As I mentioned earlier, this second part of the speech has been more thoroughly analyzed. In it, Bernanke tells Congress very clearly that the ball is in their court. "Without significant policy changes, the finances of the federal government will inevitably spiral out of control." That's laying it on the line. Bernanke becomes more circumspect, however, when he explains what needs to happen and how it needs to be done. He says, "Although the issue of fiscal sustainability must urgently be addressed, fiscal policymakers should not, as a consequence, disregard the fragility of the current economic recovery." The repetition of the word "fiscal" is important. Bernanke is emphasizing the distinction between the Fed, which makes monetary policy, and Congress, which makes fiscal policy. Second, though he does not say it in so many words, he is specifically urging the Republican majority in the House not to concentrate solely on cutting expenditures. "Fiscal policymakers can also promote stronger economic performance through the design of tax policies and spending programs." Fiscal as well as monetary stimulus is necessary to propel the recovery forward. Rigid austerity programs, like the policies instituted by Prime Minister David Cameron in Great Britain, are not the answer.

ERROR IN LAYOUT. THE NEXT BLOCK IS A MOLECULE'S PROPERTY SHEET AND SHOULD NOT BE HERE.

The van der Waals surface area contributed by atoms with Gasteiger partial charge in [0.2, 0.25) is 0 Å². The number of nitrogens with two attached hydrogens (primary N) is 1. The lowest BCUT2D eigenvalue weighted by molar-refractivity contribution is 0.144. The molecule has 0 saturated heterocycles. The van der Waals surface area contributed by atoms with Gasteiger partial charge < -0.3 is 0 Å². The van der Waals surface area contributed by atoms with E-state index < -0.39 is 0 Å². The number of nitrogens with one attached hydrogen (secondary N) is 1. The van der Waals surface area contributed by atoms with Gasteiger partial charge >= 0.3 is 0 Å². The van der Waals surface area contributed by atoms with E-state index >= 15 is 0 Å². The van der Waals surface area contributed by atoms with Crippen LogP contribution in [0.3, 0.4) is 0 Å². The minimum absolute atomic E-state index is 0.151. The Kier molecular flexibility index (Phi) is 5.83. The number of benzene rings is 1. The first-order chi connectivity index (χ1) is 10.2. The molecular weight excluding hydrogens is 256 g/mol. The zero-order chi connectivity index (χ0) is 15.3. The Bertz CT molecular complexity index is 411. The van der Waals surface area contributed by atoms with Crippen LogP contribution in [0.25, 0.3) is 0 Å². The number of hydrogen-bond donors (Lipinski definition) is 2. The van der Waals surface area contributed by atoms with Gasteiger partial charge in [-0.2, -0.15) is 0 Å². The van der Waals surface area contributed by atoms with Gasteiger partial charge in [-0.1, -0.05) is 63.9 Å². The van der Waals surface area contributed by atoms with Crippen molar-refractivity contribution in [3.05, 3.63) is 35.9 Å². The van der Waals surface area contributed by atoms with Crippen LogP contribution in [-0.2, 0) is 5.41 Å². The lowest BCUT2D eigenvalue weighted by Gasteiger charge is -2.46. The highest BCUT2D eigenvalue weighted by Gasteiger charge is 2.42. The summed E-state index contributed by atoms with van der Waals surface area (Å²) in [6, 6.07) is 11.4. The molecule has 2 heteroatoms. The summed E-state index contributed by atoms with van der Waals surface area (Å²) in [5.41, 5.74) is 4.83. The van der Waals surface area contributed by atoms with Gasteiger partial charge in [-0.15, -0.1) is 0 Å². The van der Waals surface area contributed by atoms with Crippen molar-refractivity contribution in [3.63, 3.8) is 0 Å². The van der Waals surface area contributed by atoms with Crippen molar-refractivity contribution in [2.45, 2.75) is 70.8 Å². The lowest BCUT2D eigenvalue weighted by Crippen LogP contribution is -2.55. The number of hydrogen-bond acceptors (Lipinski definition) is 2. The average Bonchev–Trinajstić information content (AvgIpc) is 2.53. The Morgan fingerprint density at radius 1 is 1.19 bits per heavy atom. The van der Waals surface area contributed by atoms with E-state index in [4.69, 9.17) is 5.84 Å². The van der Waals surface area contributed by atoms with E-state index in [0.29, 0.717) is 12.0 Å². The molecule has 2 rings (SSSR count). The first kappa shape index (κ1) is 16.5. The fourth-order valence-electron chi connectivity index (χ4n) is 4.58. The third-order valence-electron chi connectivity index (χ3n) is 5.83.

Bernanke's last point is that "the country would be well served by a better process for making fiscal decisions." Like the President, Bernanke is calling on our elected representatives to act like grown-ups. But I think he is saying something more substantive. Bernanke must be comparing the Fed's well-organized, civil, and effective decision-making process with the pitiful spectacle that Congress made of itself this summer. What a mess monetary policy would be in if it were conducted like fiscal policy! Come on Congress, look at how the Fed does it and try to be like them. The Governors of the Fed have widely differing opinions and political backgrounds, just like you. But they make rational and timely decisions. Why can't you?